We opted for the boat trip to Los Haitises National Park and Bacardi Island. Leaving from a private dock in Samaná Bay, we took the speed boat to the UNESCO Biosphere Reserve of Los Haitises’ Bird Cay. The dramatic karst landscape and soaring birds of prey was straight out of a Bond movie. The park’s interior is a system of brackish rivers, dense mangrove, and caves filled with ancient pictographs from the Taíno natives. With 618-square miles of terrain and 58 islands, there was enough here to explore for weeks…though Bacardi Island was calling! An islet with golden sand, swaying palm trees, and beach bars blending tropical drinks…sounds like a rum advertisement, right? Well, Bacardi shot a campaign in the 80s and Cayo Levantado has been dubbed Bacardi Island ever since.


We returned to the Dominican Tree House Village and did an evening stretch in the yoga dome… trying not to think about our departure the following morning. Meditating on the beauty of this place, we set an intention and promised to come back some day.

Michigan Opens Doors it’s First Glamping Site

Michigan will be home to it’s first glamping eco resort.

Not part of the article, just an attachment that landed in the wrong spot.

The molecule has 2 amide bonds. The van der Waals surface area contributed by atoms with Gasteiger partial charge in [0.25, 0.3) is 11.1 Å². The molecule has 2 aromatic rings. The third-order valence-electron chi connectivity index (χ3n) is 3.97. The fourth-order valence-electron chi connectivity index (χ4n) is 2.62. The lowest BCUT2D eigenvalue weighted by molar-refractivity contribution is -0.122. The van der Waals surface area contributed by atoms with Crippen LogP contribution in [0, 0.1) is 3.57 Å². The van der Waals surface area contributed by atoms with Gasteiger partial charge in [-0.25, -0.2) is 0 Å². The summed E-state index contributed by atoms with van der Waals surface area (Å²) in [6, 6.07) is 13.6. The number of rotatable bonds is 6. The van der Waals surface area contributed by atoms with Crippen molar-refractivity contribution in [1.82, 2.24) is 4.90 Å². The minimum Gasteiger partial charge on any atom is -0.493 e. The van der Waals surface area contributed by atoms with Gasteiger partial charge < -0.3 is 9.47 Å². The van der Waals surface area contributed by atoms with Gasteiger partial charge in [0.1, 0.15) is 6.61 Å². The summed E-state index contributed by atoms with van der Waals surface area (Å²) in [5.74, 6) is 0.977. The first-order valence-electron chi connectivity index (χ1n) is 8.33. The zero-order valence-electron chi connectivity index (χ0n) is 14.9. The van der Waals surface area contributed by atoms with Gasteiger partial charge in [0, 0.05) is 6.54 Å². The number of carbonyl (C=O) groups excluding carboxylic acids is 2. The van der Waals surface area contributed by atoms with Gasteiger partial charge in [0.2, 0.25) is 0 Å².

Bella Solviva, Michigan’s comfy camping eco-resort, is being developed by two entrepreneurs Brad and Sandy Carlson on a 100 acre property in Northern Michigan.

On the Western edge of Jordan River, in Michigan, the glamping destination will feature 100 luxury sites.

The luxury sites will include, fully furnishes safari tents, tree houses, teepees, cabins, restored vintage RV’s and airliners to have access to hot showers and restroom facilities.

Bella Solviva, expects to be in development for two years and expects to have at least 36 sites available to the public this summer.

In addition, the Carlson’s hope to add another 25 sites mid summer with the remaining sites, including six hotel style suites, in 2016.

The properties amenities will include a clubhouse, laundry facilities, swimming pool, tennis as well as multi-purpose courts, ice skating for the winter, playgrounds, a recreation hall.

Also, the property will have trails for hiking, biking, horseback riding and cross country skiing.

This glamping property will be short of nothing as it also will be offering concierge service and on site massages.

Bella Solviva is set to the first glamping resort in Michigan and will set the bar high for other glamping destinations.

For more information on statstics and glamping in the United States check out, “Is Glamping Market Underserved? We Think So.”